On the curvature of the present-day Universe

Buchert, Thomas
Carfora, Mauro
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We discuss the effect of curvature and matter inhomogeneities on the averaged scalar curvature of the present-day Universe. Motivated by studies of averaged inhomogeneous cosmologies, we contemplate on the question whether it is sensible to assume that curvature averages out on some scale of homogeneity, as implied by the standard concordance model of cosmology, or whether the averaged scalar curvature can be largely negative today, as required for an explanation of Dark Energy from inhomogeneities. We confront both conjectures with a detailed analysis of the kinematical backreaction term and estimate its strength for a multi-scale inhomogeneous matter and curvature distribution. Our main result is a formula for the spatially averaged scalar curvature involving quantities that are all measurable on regional (i.e. up to 100 Mpc) scales. We propose strategies to quantitatively evaluate the formula, and pinpoint the assumptions implied by the conjecture of a small or zero averaged curvature. We reach the conclusion that the standard concordance model needs fine-tuning in the sense of an assumed equipartition law for curvature in order to reconcile it with the estimated properties of the averaged physical space, whereas a negative averaged curvature is favoured, independent of the prior on the value of the cosmological constant.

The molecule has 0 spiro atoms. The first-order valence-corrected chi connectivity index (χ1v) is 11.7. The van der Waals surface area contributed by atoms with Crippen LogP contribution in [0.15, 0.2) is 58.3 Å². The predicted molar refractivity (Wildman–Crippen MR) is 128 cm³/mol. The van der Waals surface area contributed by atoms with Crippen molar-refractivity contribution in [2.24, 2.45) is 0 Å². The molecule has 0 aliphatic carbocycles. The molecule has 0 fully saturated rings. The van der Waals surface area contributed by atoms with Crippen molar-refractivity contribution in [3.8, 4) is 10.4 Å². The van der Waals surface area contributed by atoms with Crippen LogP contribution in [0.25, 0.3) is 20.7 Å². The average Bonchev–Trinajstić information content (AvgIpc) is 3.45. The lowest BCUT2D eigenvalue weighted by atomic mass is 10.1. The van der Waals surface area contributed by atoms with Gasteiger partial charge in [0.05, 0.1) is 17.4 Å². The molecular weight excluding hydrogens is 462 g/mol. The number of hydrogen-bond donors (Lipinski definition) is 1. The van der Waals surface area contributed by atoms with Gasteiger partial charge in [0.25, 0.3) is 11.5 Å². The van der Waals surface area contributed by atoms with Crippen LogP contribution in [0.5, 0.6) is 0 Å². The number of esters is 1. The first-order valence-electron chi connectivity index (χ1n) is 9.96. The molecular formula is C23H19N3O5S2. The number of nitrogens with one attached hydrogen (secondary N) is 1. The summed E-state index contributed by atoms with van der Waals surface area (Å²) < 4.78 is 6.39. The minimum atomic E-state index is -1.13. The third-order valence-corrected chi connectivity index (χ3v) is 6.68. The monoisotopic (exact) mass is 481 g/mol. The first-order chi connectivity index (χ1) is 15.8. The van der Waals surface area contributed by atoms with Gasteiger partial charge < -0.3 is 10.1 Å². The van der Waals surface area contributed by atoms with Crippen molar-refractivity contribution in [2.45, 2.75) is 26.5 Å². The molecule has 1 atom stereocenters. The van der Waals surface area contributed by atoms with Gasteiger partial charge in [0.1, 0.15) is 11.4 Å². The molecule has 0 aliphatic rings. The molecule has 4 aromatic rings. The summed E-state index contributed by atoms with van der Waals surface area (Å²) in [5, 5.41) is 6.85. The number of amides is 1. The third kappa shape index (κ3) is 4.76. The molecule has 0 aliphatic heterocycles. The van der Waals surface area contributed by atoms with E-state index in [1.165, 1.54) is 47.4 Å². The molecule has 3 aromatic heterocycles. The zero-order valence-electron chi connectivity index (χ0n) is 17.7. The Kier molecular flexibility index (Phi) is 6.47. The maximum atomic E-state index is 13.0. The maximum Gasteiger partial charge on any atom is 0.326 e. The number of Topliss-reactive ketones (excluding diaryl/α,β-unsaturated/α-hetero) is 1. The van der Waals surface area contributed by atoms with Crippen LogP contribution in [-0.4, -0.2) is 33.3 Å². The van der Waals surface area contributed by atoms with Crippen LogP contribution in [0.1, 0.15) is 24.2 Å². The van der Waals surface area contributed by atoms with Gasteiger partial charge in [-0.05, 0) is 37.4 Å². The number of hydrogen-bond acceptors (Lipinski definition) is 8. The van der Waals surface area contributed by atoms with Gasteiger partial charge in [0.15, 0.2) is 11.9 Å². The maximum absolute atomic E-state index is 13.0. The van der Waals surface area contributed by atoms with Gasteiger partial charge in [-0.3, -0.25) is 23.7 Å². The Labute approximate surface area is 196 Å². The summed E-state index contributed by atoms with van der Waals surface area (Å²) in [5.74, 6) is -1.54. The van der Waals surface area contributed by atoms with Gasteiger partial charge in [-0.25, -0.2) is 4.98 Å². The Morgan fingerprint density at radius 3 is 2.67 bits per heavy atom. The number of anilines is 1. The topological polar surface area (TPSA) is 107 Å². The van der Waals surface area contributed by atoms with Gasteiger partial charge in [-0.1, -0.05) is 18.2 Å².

Comment: 43 pages, 19 figures included, matches published version in C.Q.G.
General Relativity and Quantum Cosmology, Astrophysics